Page last updated at 14:47 GMT, Friday, 6 March 2009

Gallery shows artists' 'affinity'

Mark Rothko. Red on Maroon 1959 (left). JMW Turner. A Pink Sky above a Grey Sea, circa 1822  (right)

The works of two influential painters, JMW Turner and Mark Rothko, are being brought together in an exhibition to show the artists' similarities.

Tate Britain will highlight links between them in Turner/Rothko, which opens at the London gallery this month.

It will include works such as Turner's A Pink Sky above a Grey Sea, and six works from Rothko's Seagram Murals.

The gallery said the paintings on show will demonstrate the "striking affinity" between the two artists.

After visiting an exhibition of Turner's works at the Museum of Modern Art (MoMA) in New York in 1966, Rothko is said to have remarked of the 19th century artist: "This man Turner, he learnt a lot from me".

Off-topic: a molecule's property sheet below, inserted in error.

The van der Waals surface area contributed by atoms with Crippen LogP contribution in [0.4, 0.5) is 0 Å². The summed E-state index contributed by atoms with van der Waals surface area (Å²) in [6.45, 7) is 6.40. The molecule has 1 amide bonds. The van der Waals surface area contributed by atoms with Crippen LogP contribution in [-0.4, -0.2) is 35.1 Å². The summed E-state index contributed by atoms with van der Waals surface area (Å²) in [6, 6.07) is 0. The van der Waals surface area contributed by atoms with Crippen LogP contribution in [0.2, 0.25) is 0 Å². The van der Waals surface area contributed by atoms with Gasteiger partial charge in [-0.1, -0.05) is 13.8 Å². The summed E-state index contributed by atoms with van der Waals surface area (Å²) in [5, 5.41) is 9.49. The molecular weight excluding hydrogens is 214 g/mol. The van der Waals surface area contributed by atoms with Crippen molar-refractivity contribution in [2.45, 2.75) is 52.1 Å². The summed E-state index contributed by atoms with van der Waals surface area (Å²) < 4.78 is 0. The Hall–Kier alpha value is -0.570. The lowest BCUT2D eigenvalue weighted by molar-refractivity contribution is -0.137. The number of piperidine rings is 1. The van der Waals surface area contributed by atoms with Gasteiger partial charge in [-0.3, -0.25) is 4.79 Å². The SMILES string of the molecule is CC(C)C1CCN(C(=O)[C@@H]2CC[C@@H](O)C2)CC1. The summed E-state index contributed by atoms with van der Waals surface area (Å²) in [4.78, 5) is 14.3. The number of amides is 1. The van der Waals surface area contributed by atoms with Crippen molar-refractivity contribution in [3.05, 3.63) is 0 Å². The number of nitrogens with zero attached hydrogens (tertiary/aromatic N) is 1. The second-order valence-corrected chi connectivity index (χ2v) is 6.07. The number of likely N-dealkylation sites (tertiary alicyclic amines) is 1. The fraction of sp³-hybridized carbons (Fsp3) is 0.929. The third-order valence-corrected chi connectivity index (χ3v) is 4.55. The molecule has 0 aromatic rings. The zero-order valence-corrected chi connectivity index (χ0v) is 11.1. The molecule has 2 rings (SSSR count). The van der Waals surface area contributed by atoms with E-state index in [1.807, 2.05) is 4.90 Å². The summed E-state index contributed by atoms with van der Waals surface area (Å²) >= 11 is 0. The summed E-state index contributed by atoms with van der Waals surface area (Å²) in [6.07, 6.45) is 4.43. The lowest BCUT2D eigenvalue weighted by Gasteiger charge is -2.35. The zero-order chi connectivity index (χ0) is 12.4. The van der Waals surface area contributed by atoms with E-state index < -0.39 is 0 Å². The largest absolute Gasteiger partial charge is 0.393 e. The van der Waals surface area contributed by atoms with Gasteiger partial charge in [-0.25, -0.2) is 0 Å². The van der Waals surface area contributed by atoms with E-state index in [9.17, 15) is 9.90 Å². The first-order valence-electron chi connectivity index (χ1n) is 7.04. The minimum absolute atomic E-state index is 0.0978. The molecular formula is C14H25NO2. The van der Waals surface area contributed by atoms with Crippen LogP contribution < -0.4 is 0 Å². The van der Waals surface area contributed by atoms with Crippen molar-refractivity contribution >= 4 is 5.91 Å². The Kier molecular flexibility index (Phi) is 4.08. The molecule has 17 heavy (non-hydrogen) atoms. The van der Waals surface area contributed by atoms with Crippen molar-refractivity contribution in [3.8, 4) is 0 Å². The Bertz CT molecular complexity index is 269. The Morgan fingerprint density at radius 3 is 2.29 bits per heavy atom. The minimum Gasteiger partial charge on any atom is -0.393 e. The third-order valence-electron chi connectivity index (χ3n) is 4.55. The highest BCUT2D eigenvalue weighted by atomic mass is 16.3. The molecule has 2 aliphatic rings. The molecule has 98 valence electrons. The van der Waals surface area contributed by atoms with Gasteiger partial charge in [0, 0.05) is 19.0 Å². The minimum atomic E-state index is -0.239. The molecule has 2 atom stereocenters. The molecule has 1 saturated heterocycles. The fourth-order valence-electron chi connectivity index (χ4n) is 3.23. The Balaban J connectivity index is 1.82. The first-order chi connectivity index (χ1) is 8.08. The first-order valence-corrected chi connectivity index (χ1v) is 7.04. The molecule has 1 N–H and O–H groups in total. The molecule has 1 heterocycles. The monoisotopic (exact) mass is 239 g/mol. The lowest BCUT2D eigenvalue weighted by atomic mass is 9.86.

Art history

Visitors to the exhibition will be able to view the Seagram Murals in a room next to a display of Turners from the 1966 MoMA exhibition which Rothko attended.

Director of Tate Britain Stephen Deuchar said: "Tate Britain has always presented different histories of British art, exploring its interaction with art from around the world.

"As the Turner exhibition tours from Russia to China and the Rothko exhibition moves to Japan, a unique opportunity has arisen to stage this pairing."

Joseph Mallord William Turner was born in London and entered the Royal Academy (RA) Schools in 1789 at the age of 14.

Russian-born Rothko emigrated to the US at the age of 10, and went on to become an important post-war painter.

He was commissioned to paint the Seagram murals in 1958 for Manhattan's Four Seasons restaurant, but they were never installed.

Shortly before his death in 1970, he presented some of the murals to the Tate Gallery.

Turner/Rothko opens on 23 March until 26 July.

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